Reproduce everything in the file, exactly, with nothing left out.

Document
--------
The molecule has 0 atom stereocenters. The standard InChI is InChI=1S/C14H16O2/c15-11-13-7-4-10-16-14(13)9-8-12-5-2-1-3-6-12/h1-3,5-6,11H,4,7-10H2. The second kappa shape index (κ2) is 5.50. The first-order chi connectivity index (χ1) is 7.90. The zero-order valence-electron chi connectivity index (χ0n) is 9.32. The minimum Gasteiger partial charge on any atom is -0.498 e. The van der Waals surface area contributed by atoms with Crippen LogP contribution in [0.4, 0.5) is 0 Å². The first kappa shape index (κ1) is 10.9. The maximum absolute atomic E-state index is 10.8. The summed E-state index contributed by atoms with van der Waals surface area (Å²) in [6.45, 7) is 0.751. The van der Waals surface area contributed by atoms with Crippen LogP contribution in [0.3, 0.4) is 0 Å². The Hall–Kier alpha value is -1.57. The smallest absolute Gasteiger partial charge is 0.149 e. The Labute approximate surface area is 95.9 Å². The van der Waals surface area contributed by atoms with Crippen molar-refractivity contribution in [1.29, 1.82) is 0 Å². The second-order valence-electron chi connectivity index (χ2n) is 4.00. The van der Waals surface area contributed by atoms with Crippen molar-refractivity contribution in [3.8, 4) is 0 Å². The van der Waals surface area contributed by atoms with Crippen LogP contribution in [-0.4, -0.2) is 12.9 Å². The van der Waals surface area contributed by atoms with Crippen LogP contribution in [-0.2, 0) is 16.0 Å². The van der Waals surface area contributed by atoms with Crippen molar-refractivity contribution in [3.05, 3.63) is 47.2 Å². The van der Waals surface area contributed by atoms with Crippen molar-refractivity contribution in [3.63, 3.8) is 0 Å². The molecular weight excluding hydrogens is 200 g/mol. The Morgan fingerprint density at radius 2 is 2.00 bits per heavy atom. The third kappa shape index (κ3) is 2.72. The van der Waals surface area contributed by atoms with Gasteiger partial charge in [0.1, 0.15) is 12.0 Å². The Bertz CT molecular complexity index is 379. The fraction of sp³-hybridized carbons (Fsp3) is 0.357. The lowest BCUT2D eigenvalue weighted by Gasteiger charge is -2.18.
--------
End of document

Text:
The molecule has 0 atom stereocenters. The standard InChI is InChI=1S/C14H16O2/c15-11-13-7-4-10-16-14(13)9-8-12-5-2-1-3-6-12/h1-3,5-6,11H,4,7-10H2. The second kappa shape index (κ2) is 5.50. The first-order chi connectivity index (χ1) is 7.90. The zero-order valence-electron chi connectivity index (χ0n) is 9.32. The minimum Gasteiger partial charge on any atom is -0.498 e. The van der Waals surface area contributed by atoms with Crippen LogP contribution in [0.4, 0.5) is 0 Å². The first kappa shape index (κ1) is 10.9. The maximum absolute atomic E-state index is 10.8. The summed E-state index contributed by atoms with van der Waals surface area (Å²) in [6.45, 7) is 0.751. The van der Waals surface area contributed by atoms with Crippen LogP contribution in [0.3, 0.4) is 0 Å². The Hall–Kier alpha value is -1.57. The smallest absolute Gasteiger partial charge is 0.149 e. The Labute approximate surface area is 95.9 Å². The van der Waals surface area contributed by atoms with Crippen molar-refractivity contribution in [1.29, 1.82) is 0 Å². The second-order valence-electron chi connectivity index (χ2n) is 4.00. The van der Waals surface area contributed by atoms with Crippen molar-refractivity contribution in [3.8, 4) is 0 Å². The van der Waals surface area contributed by atoms with Crippen LogP contribution in [-0.4, -0.2) is 12.9 Å². The van der Waals surface area contributed by atoms with Crippen LogP contribution in [-0.2, 0) is 16.0 Å². The van der Waals surface area contributed by atoms with Crippen molar-refractivity contribution in [3.05, 3.63) is 47.2 Å². The van der Waals surface area contributed by atoms with Crippen molar-refractivity contribution in [3.63, 3.8) is 0 Å². The molecular weight excluding hydrogens is 200 g/mol. The Morgan fingerprint density at radius 2 is 2.00 bits per heavy atom. The third kappa shape index (κ3) is 2.72. The van der Waals surface area contributed by atoms with Gasteiger partial charge in [0.1, 0.15) is 12.0 Å². The Bertz CT molecular complexity index is 379. The fraction of sp³-hybridized carbons (Fsp3) is 0.357. The lowest BCUT2D eigenvalue weighted by Gasteiger charge is -2.18.